Ahead of his visit to Buxton Opera House this month, we find out from the irrepressible entertainer what’s in store from his audience:
Q. I’ve heard a fascinating statistic about you, you’ve starred in a mainstream television show in almost every year since 1963.
A. That’s true they can’t get rid of me.
Q. What can we expect from your live show?
Dramatic aerial photos show dried up Derbyshire reservoir
Save 40% on bills by making this simple switch
Used car sales fall by 400,000 as traders feel supply squeeze
You can be fined for making way for emergency vehicles - here’s how to stay within the law
Cheap car insurance for new drivers: expert’s tip on how under-25s can save £368 a year
A. On a couch on TV is one thing, asking questions, occasionally singing a song, it’s not the hardest job in the world. But getting on the stage live with a crowd is a real test of an entertainer. If you said to someone “go on, go and have a go and do two hours by yourself,” it’s not easy. These days I don’t worry about whether the audience will laugh, I know they are going to laugh. Q. Was it more difficult to decide what to leave out of your tour rather than what to put in?
A. You’ve hit the nail on the heade. I’ve been known to start off by saying to the audience, so what do you want to talk about? One night a woman shouted out a request for me to do a certain song and I said, “I’m sorry I haven’t got the sheet music.” And she said, “Well I have” and she was running down the aisle with the sheet music and we had to do it there and then. I Iove all those moments and I think the audience do too. Q. Talking about the singing career, was it blessing or a curse to have Eric Morecambe and Ernie Wise being slightly unkind about your talents?
A. People find it hard to believe but we were friends. When I’d just started in the business they were very kind and helpful… we used to joke with one another and I would have tea in their dressing room. So when the insults started suddenly this private little joke became a national campaign. I couldn’t get into a taxi without “You are not going to sing are you, son?” My kids were shouted to at school, ‘your dad’s rubbish’ but I didn’t really mind. I think a lot of us take ourselves too seriously.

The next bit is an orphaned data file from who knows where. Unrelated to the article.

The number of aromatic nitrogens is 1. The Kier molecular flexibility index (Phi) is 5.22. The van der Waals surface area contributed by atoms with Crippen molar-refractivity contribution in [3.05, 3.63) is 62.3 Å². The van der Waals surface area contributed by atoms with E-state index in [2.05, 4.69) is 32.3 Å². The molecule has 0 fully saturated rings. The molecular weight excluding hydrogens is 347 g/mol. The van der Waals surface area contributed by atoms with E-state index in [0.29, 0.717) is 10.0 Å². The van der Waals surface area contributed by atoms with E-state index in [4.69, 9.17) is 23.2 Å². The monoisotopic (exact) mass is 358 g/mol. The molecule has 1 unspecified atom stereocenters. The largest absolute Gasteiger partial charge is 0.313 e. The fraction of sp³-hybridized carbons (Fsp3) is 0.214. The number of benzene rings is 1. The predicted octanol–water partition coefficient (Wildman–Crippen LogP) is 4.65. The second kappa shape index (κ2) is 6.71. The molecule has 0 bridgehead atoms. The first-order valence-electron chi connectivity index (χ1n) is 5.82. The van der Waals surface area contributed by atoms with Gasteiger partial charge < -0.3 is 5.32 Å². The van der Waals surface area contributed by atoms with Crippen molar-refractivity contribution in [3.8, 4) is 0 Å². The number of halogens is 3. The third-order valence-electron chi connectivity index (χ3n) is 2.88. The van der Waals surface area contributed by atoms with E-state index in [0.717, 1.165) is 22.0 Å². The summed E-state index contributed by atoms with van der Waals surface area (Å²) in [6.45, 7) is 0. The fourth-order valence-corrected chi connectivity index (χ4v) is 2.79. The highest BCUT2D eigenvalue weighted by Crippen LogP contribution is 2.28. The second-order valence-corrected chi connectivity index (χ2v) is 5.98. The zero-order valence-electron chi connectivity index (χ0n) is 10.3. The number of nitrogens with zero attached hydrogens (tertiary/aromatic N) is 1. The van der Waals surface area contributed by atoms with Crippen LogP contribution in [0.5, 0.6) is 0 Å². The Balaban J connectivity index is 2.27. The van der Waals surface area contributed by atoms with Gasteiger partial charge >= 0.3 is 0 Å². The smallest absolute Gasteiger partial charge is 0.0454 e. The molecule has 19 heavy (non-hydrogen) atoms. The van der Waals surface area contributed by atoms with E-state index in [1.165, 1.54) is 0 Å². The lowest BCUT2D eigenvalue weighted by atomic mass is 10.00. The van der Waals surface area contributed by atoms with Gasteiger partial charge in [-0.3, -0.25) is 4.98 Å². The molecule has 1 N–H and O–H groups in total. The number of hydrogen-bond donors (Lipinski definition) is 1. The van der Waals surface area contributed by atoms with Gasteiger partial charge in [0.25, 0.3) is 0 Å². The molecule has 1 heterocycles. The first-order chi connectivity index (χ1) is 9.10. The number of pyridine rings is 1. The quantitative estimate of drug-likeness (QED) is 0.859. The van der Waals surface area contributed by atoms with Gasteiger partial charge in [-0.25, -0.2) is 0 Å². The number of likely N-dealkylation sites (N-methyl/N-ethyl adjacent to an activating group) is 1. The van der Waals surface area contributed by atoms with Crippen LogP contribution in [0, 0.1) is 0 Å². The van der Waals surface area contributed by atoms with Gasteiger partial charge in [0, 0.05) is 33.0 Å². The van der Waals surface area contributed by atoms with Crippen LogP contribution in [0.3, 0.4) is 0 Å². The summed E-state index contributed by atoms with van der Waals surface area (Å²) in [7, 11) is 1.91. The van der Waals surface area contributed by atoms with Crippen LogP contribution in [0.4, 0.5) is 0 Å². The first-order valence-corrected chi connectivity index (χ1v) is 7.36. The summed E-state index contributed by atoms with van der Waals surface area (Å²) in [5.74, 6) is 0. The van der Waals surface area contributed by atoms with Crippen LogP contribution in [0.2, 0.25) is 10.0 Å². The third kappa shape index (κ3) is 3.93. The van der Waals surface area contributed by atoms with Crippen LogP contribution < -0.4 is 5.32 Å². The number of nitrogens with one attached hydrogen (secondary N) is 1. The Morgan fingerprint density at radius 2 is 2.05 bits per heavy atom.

Q. Have you been to Buxton before?
A. I’m looking forward to getting back to Buxton, it’s a lovely little theatre.
Q. You and Mel, that was just magic TV, but not a pairing that you would have initially put together.
A. Mel has this wonderful sense of humour and she doesn’t know when she is putting her foot in it. We called it ‘Mel’s moments’. But she was also very well read and intelligent and it was great fun. Q. Of everyone who you’ve chatted to who is your favourite?
A. It’s difficult to pick one out. Tonight ran for 26 years and everybody was on. We were the first to interview Prime Ministers and royalty. The audience in Buxton will see quite a few clips of magic moments.
l Des O’Connor at Buxton Opera House on March 24, at 7.30pm. Tickets £24 to £28.